Australia regulates the export and supply of military and dual-use goods and technology, including parts and components thereof and related materials and equipment transported to an external territory or nation. The legislation and legislative instrument that governs this is primarily the Defence and Strategic Goods List (DSGL)

Note: The Defence Export Control System (DECS) requires applicants to register as a DEC client before submitting an application. To register, see our Forms page.

I’m not sure if my goods are controlled, how do I find out?

If you are unsure whether your export would require a permit, you should request a DSGL assessment of your goods or services by submitting a completed Defence and Strategic Goods List Assessment form, which will provide you with definitive advice on whether or not your export or supply is controlled. If your goods, services or technology are listed as controlled in the Defence and Strategic Goods List (DSGL) you will then need a permit to export. When in doubt, it is always best to contact DEC for advice specific to your situation.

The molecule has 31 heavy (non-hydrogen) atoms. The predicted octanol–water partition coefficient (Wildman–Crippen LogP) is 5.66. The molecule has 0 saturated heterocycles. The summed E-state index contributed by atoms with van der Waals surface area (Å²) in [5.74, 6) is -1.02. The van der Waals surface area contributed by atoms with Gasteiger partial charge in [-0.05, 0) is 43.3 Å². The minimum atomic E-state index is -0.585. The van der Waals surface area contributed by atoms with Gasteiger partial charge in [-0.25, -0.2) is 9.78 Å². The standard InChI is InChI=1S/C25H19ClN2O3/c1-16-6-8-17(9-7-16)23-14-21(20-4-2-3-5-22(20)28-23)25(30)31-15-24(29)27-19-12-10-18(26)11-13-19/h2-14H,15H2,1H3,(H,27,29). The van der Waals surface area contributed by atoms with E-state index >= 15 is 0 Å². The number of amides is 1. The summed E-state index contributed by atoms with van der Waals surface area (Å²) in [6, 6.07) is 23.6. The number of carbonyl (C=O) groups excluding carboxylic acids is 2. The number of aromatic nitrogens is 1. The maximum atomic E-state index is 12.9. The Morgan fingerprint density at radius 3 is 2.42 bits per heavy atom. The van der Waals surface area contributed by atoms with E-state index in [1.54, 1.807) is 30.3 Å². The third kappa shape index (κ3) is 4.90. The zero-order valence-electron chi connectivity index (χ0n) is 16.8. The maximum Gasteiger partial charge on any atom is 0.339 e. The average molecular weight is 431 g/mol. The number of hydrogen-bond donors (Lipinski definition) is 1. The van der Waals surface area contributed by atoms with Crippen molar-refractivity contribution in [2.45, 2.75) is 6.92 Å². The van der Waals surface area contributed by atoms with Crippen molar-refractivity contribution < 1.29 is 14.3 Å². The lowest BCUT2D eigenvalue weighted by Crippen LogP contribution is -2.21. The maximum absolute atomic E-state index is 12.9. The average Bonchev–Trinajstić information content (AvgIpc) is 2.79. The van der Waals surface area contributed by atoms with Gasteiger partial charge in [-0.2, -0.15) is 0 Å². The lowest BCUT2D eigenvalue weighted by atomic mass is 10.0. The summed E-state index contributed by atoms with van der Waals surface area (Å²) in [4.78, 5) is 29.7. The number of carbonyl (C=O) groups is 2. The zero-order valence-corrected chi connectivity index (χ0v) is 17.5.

My goods aren’t controlled, do I still need a permit?

Exports of non-controlled goods, services, software and/or technology, where there is a suspicion that they may be used for a military end-use or weapons of mass destruction (WMD) program, may still fall under export control catch-all legislation. If this may apply to your export, you should ask DEC for advice by submitting an Application to Export Controlled Goods and Technology Form. All applications for export are assessed with consideration to the DSGL, Customs Amendment (Military End-Use) Act, sanctions legislation, and the WMD Act.

If your goods, services or technologies are not controlled you will receive an Outcome of Export Control Assessment letter to attach to your export documentation.